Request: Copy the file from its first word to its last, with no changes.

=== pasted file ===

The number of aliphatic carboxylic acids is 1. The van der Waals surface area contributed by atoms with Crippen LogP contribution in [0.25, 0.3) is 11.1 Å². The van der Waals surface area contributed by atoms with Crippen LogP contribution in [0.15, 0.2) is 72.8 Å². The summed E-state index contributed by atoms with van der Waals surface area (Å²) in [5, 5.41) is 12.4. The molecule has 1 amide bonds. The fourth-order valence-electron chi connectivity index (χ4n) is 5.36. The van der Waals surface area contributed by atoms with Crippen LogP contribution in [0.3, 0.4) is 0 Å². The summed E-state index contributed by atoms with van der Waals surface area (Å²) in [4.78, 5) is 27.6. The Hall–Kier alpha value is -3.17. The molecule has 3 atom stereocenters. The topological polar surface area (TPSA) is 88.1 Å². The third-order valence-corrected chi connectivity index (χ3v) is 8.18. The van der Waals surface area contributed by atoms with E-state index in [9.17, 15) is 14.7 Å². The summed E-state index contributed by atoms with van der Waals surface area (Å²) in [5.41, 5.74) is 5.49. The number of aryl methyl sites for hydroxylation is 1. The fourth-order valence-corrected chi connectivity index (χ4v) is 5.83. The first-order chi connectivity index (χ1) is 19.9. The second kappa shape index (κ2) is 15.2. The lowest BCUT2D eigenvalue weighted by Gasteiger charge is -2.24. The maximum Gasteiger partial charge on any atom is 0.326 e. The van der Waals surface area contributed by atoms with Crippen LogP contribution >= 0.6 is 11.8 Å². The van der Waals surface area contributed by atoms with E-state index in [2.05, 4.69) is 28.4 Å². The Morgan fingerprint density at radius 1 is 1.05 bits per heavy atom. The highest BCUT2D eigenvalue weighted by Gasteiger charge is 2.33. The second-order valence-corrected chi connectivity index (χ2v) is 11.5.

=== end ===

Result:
The number of aliphatic carboxylic acids is 1. The van der Waals surface area contributed by atoms with Crippen LogP contribution in [0.25, 0.3) is 11.1 Å². The van der Waals surface area contributed by atoms with Crippen LogP contribution in [0.15, 0.2) is 72.8 Å². The summed E-state index contributed by atoms with van der Waals surface area (Å²) in [5, 5.41) is 12.4. The molecule has 1 amide bonds. The fourth-order valence-electron chi connectivity index (χ4n) is 5.36. The van der Waals surface area contributed by atoms with Crippen LogP contribution in [0.3, 0.4) is 0 Å². The summed E-state index contributed by atoms with van der Waals surface area (Å²) in [4.78, 5) is 27.6. The Hall–Kier alpha value is -3.17. The molecule has 3 atom stereocenters. The topological polar surface area (TPSA) is 88.1 Å². The third-order valence-corrected chi connectivity index (χ3v) is 8.18. The van der Waals surface area contributed by atoms with E-state index in [9.17, 15) is 14.7 Å². The summed E-state index contributed by atoms with van der Waals surface area (Å²) in [5.41, 5.74) is 5.49. The number of aryl methyl sites for hydroxylation is 1. The fourth-order valence-corrected chi connectivity index (χ4v) is 5.83. The first-order chi connectivity index (χ1) is 19.9. The second kappa shape index (κ2) is 15.2. The lowest BCUT2D eigenvalue weighted by Gasteiger charge is -2.24. The maximum Gasteiger partial charge on any atom is 0.326 e. The van der Waals surface area contributed by atoms with Crippen LogP contribution >= 0.6 is 11.8 Å². The van der Waals surface area contributed by atoms with E-state index in [2.05, 4.69) is 28.4 Å². The Morgan fingerprint density at radius 1 is 1.05 bits per heavy atom. The highest BCUT2D eigenvalue weighted by Gasteiger charge is 2.33. The second-order valence-corrected chi connectivity index (χ2v) is 11.5.